Posts By: David Ebenbach

Putting Well-Being in the Lesson Plan

When students enter the classroom, they show up in their full complexity, with many layers and intersecting identities. In other words, they don’t just bring their intellects, which of course are not separable from all the other things that characterize people—background experience, hopes, concerns, physical and mental health (and/or health issues), and lots more. This… Read more »

Ignatian Pedagogy: The Meaning of Reflection

How can we make learning mean something? How can we go beyond conveying information to helping students grow in understanding and wisdom? At a Jesuit institution like Georgetown, we might turn for answers to the rich tradition of Ignatian Pedagogy. This contemplative approach to teaching is rooted in the sixteenth-century spiritual exercises of Saint Ignatius—and… Read more »

Really, Though: How’s the Semester Going?

The typical greeting on campus these days involves the question “How’s the semester going?” There are common answers, too, maybe involving how fast time is going by, or how much the grading is piling up—but, beyond those habitual observations, it can be hard to be sure just exactly how class is going. Most students at… Read more »

Keeping Goals in the Picture

In the bustle (and sometimes chaos) of the semester itself, it can be easy to get lost in the day-to-day details and forget the bigger picture. But of course there is a bigger picture, and it’s the answer to this question: What do you want your students to achieve in your course? The answer to… Read more »

The Coming Storm: Snow, Emails, and Other Forces

We’re not too deep into the semester, but you may already be buried. Maybe you’re under a pile of emails—or voicemails, or requests for appointments outside your office hours. Things can get overwhelming. Hopefully you’ve already established some guidelines for your students in terms of how and when you want them to communicate with you… Read more »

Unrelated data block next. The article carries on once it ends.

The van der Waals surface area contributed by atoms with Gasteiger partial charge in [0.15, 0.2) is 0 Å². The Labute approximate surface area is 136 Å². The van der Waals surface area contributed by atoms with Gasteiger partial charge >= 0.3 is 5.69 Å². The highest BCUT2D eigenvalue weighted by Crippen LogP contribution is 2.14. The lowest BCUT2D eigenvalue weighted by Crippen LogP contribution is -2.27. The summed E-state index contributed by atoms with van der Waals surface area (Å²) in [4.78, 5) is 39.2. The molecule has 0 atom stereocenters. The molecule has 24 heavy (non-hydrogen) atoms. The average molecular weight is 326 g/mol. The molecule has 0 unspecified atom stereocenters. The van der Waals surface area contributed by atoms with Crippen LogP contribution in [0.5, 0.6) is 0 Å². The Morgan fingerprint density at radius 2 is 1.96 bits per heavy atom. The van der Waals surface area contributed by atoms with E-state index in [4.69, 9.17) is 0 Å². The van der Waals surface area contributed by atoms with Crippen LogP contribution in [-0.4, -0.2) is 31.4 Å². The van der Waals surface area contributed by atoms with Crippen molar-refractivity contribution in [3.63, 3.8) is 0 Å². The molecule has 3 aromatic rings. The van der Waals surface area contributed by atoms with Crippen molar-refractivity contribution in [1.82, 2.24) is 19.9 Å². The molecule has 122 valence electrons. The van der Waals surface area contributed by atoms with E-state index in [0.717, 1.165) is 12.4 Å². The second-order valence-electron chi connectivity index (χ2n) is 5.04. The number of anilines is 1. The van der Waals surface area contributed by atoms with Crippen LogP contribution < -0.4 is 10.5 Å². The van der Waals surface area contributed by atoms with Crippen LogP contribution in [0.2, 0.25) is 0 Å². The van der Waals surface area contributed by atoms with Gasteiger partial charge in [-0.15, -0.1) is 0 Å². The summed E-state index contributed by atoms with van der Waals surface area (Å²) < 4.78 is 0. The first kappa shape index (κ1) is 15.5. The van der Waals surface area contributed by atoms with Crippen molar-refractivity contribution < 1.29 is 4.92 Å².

Teaching Through Political Change and Tension

This week of the Presidential Inauguration is likely to be a challenging one for many students. Those who are concerned about the incoming administration may well be distracted and upset, and those who are excited about the change could well feel defensive and tense. In some classes—e.g., political science, history, sociology—these issues might come out… Read more »

Building a Course for Everyone

No two courses are ever the same, even if it’s one you’ve taught over and over again, even if you’re not planning to make any changes. That’s because every time you teach a class you’re teaching a new group of students. Each group comes with its own range of learning styles, abilities, experiences, motivations, and… Read more »

Finish the Semester Like You Mean It

This time of year, we can clearly begin to see our courses winding down. For some of us, it might be a shock—didn’t class just begin? For others, it might feel like we’re in the last quarter-mile of a very long hike up a very tall mountain. Either way, the end of the semester is… Read more »

Charged Learning Spaces: Teaching After the Election

In the aftermath of the 2016 election, many classrooms have become charged and fraught spaces. Regardless of the subject matter, students carry their feelings and opinions into the room. Some may be elated and others may be shaken, grieving, and fearful; any of these feelings (and more) might affect students’ ability to learn. In some… Read more »

Cura Personalis: Veteran Stories and the Coming Home Dialogues

CNDLS Fellow David Ebenbach (Center for Jewish Civilization) shares reflections on the importance and impact of knowing who your students are and where they come from.  In my five-plus years here at Georgetown, I’ve been struck repeatedly by the significant and important presence military veterans have on our campus. My own writing classes have certainly benefited a… Read more »